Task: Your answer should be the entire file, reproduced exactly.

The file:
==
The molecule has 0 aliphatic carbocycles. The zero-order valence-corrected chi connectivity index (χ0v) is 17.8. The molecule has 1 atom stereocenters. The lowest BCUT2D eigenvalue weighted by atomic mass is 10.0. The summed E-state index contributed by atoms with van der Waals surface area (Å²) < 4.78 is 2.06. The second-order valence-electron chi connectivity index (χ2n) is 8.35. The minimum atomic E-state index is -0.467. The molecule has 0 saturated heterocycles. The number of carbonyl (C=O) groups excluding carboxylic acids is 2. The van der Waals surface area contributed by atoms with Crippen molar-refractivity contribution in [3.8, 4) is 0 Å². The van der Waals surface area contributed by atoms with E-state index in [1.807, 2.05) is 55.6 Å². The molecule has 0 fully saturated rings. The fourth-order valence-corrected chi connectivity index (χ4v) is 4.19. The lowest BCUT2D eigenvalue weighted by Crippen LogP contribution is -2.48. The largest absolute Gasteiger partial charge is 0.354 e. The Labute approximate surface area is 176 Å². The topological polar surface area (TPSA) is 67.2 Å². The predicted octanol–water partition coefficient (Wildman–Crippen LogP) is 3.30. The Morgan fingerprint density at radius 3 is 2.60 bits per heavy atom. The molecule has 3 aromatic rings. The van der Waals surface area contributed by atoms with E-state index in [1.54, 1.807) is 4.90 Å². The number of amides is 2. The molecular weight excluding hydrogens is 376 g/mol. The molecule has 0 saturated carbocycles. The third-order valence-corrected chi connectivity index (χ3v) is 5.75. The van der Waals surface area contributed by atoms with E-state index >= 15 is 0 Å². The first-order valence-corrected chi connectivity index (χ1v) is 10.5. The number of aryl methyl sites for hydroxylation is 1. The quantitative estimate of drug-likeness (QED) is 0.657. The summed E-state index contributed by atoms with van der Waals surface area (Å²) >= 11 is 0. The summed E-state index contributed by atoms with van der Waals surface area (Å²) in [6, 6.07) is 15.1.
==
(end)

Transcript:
The molecule has 0 aliphatic carbocycles. The zero-order valence-corrected chi connectivity index (χ0v) is 17.8. The molecule has 1 atom stereocenters. The lowest BCUT2D eigenvalue weighted by atomic mass is 10.0. The summed E-state index contributed by atoms with van der Waals surface area (Å²) < 4.78 is 2.06. The second-order valence-electron chi connectivity index (χ2n) is 8.35. The minimum atomic E-state index is -0.467. The molecule has 0 saturated heterocycles. The number of carbonyl (C=O) groups excluding carboxylic acids is 2. The van der Waals surface area contributed by atoms with Crippen molar-refractivity contribution in [3.8, 4) is 0 Å². The van der Waals surface area contributed by atoms with E-state index in [1.807, 2.05) is 55.6 Å². The molecule has 0 fully saturated rings. The fourth-order valence-corrected chi connectivity index (χ4v) is 4.19. The lowest BCUT2D eigenvalue weighted by Crippen LogP contribution is -2.48. The largest absolute Gasteiger partial charge is 0.354 e. The Labute approximate surface area is 176 Å². The topological polar surface area (TPSA) is 67.2 Å². The predicted octanol–water partition coefficient (Wildman–Crippen LogP) is 3.30. The Morgan fingerprint density at radius 3 is 2.60 bits per heavy atom. The molecule has 3 aromatic rings. The van der Waals surface area contributed by atoms with E-state index in [1.54, 1.807) is 4.90 Å². The number of amides is 2. The molecular weight excluding hydrogens is 376 g/mol. The molecule has 0 saturated carbocycles. The third-order valence-corrected chi connectivity index (χ3v) is 5.75. The van der Waals surface area contributed by atoms with E-state index >= 15 is 0 Å². The first-order valence-corrected chi connectivity index (χ1v) is 10.5. The number of aryl methyl sites for hydroxylation is 1. The quantitative estimate of drug-likeness (QED) is 0.657. The summed E-state index contributed by atoms with van der Waals surface area (Å²) >= 11 is 0. The summed E-state index contributed by atoms with van der Waals surface area (Å²) in [6, 6.07) is 15.1.